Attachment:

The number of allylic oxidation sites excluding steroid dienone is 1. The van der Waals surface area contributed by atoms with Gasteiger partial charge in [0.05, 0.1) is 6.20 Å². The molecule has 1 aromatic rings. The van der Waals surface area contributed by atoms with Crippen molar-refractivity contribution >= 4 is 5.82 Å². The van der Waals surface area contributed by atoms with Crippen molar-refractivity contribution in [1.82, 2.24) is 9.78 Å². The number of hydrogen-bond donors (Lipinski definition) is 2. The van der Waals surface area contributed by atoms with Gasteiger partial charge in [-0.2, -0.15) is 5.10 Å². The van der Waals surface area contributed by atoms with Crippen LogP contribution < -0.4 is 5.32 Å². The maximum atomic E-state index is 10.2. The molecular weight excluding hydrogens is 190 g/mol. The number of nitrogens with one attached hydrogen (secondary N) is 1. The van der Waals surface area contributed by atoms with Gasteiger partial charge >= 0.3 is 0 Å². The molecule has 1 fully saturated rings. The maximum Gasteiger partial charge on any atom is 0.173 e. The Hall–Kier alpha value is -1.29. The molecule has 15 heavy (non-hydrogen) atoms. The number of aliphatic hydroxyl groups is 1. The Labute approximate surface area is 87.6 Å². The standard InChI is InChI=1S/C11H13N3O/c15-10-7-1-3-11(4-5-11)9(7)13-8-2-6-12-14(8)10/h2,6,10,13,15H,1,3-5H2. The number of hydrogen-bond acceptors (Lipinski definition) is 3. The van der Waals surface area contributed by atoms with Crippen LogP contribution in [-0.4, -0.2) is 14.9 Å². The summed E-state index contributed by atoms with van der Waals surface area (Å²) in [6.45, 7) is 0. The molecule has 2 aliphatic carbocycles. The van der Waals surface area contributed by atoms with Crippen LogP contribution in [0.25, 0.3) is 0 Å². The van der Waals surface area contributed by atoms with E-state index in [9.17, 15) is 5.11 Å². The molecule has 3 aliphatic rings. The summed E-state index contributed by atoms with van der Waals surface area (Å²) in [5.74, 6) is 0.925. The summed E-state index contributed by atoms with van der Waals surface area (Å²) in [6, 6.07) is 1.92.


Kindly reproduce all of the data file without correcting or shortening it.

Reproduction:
The number of allylic oxidation sites excluding steroid dienone is 1. The van der Waals surface area contributed by atoms with Gasteiger partial charge in [0.05, 0.1) is 6.20 Å². The molecule has 1 aromatic rings. The van der Waals surface area contributed by atoms with Crippen molar-refractivity contribution >= 4 is 5.82 Å². The van der Waals surface area contributed by atoms with Crippen molar-refractivity contribution in [1.82, 2.24) is 9.78 Å². The number of hydrogen-bond donors (Lipinski definition) is 2. The van der Waals surface area contributed by atoms with Gasteiger partial charge in [-0.2, -0.15) is 5.10 Å². The van der Waals surface area contributed by atoms with Crippen LogP contribution < -0.4 is 5.32 Å². The maximum atomic E-state index is 10.2. The molecular weight excluding hydrogens is 190 g/mol. The number of nitrogens with one attached hydrogen (secondary N) is 1. The van der Waals surface area contributed by atoms with Gasteiger partial charge >= 0.3 is 0 Å². The molecule has 1 fully saturated rings. The maximum Gasteiger partial charge on any atom is 0.173 e. The Hall–Kier alpha value is -1.29. The molecule has 15 heavy (non-hydrogen) atoms. The number of aliphatic hydroxyl groups is 1. The Labute approximate surface area is 87.6 Å². The standard InChI is InChI=1S/C11H13N3O/c15-10-7-1-3-11(4-5-11)9(7)13-8-2-6-12-14(8)10/h2,6,10,13,15H,1,3-5H2. The number of hydrogen-bond acceptors (Lipinski definition) is 3. The van der Waals surface area contributed by atoms with Crippen LogP contribution in [-0.4, -0.2) is 14.9 Å². The summed E-state index contributed by atoms with van der Waals surface area (Å²) in [6.45, 7) is 0. The molecule has 2 aliphatic carbocycles. The van der Waals surface area contributed by atoms with Crippen LogP contribution in [0.25, 0.3) is 0 Å². The van der Waals surface area contributed by atoms with E-state index in [9.17, 15) is 5.11 Å². The molecule has 3 aliphatic rings. The summed E-state index contributed by atoms with van der Waals surface area (Å²) in [5.74, 6) is 0.925. The summed E-state index contributed by atoms with van der Waals surface area (Å²) in [6, 6.07) is 1.92.